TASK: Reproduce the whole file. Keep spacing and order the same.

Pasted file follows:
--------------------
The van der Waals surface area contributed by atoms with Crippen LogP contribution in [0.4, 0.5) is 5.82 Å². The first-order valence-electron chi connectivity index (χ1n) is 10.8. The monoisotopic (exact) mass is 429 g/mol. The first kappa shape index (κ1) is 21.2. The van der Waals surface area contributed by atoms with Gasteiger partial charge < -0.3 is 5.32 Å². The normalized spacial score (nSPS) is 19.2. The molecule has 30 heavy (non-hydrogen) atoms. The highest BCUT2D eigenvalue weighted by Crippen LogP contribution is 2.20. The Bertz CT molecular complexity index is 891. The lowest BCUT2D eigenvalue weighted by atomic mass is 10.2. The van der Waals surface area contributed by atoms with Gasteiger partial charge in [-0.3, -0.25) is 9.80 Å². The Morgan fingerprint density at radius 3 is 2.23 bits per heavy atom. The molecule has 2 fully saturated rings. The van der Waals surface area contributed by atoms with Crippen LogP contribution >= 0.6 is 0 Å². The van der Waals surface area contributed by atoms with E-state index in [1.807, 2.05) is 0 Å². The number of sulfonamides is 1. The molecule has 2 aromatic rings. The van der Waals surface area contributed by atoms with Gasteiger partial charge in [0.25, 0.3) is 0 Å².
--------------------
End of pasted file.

The van der Waals surface area contributed by atoms with Crippen LogP contribution in [0.4, 0.5) is 5.82 Å². The first-order valence-electron chi connectivity index (χ1n) is 10.8. The monoisotopic (exact) mass is 429 g/mol. The first kappa shape index (κ1) is 21.2. The van der Waals surface area contributed by atoms with Gasteiger partial charge < -0.3 is 5.32 Å². The normalized spacial score (nSPS) is 19.2. The molecule has 30 heavy (non-hydrogen) atoms. The highest BCUT2D eigenvalue weighted by Crippen LogP contribution is 2.20. The Bertz CT molecular complexity index is 891. The lowest BCUT2D eigenvalue weighted by atomic mass is 10.2. The van der Waals surface area contributed by atoms with Gasteiger partial charge in [-0.3, -0.25) is 9.80 Å². The Morgan fingerprint density at radius 3 is 2.23 bits per heavy atom. The molecule has 2 fully saturated rings. The van der Waals surface area contributed by atoms with Crippen LogP contribution >= 0.6 is 0 Å². The van der Waals surface area contributed by atoms with E-state index in [1.807, 2.05) is 0 Å². The number of sulfonamides is 1. The molecule has 2 aromatic rings. The van der Waals surface area contributed by atoms with Gasteiger partial charge in [0.25, 0.3) is 0 Å².